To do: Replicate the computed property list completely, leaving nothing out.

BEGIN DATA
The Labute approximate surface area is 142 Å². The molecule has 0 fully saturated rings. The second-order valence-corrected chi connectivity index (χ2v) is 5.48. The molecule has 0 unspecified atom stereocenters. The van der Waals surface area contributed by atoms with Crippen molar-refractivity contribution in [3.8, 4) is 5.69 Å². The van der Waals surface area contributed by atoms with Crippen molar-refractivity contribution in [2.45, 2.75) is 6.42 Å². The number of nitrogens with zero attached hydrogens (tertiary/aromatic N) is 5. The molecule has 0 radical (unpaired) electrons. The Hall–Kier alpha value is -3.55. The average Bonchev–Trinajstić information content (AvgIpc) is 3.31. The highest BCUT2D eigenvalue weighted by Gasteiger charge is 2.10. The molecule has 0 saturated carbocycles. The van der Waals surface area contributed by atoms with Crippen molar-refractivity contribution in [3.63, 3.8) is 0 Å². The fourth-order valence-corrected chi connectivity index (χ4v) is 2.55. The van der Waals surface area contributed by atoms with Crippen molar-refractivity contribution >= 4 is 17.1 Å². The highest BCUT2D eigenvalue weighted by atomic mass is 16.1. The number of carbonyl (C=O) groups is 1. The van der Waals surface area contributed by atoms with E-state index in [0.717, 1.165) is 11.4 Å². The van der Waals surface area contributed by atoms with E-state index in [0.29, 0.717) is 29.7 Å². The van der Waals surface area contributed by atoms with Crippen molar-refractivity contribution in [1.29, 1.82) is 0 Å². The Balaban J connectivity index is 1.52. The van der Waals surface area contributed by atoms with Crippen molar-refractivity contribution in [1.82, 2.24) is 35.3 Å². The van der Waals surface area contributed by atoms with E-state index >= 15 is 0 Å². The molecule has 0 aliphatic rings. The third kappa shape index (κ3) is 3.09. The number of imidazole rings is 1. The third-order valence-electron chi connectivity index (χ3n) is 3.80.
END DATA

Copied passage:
The Labute approximate surface area is 142 Å². The molecule has 0 fully saturated rings. The second-order valence-corrected chi connectivity index (χ2v) is 5.48. The molecule has 0 unspecified atom stereocenters. The van der Waals surface area contributed by atoms with Crippen molar-refractivity contribution in [3.8, 4) is 5.69 Å². The van der Waals surface area contributed by atoms with Crippen molar-refractivity contribution in [2.45, 2.75) is 6.42 Å². The number of nitrogens with zero attached hydrogens (tertiary/aromatic N) is 5. The molecule has 0 radical (unpaired) electrons. The Hall–Kier alpha value is -3.55. The average Bonchev–Trinajstić information content (AvgIpc) is 3.31. The highest BCUT2D eigenvalue weighted by Gasteiger charge is 2.10. The molecule has 0 saturated carbocycles. The van der Waals surface area contributed by atoms with Crippen molar-refractivity contribution in [3.63, 3.8) is 0 Å². The fourth-order valence-corrected chi connectivity index (χ4v) is 2.55. The van der Waals surface area contributed by atoms with Crippen molar-refractivity contribution >= 4 is 17.1 Å². The highest BCUT2D eigenvalue weighted by atomic mass is 16.1. The number of carbonyl (C=O) groups is 1. The van der Waals surface area contributed by atoms with E-state index in [0.717, 1.165) is 11.4 Å². The van der Waals surface area contributed by atoms with E-state index in [0.29, 0.717) is 29.7 Å². The van der Waals surface area contributed by atoms with Crippen molar-refractivity contribution in [1.29, 1.82) is 0 Å². The Balaban J connectivity index is 1.52. The van der Waals surface area contributed by atoms with Crippen molar-refractivity contribution in [1.82, 2.24) is 35.3 Å². The van der Waals surface area contributed by atoms with E-state index >= 15 is 0 Å². The molecule has 0 aliphatic rings. The third kappa shape index (κ3) is 3.09. The number of imidazole rings is 1. The third-order valence-electron chi connectivity index (χ3n) is 3.80.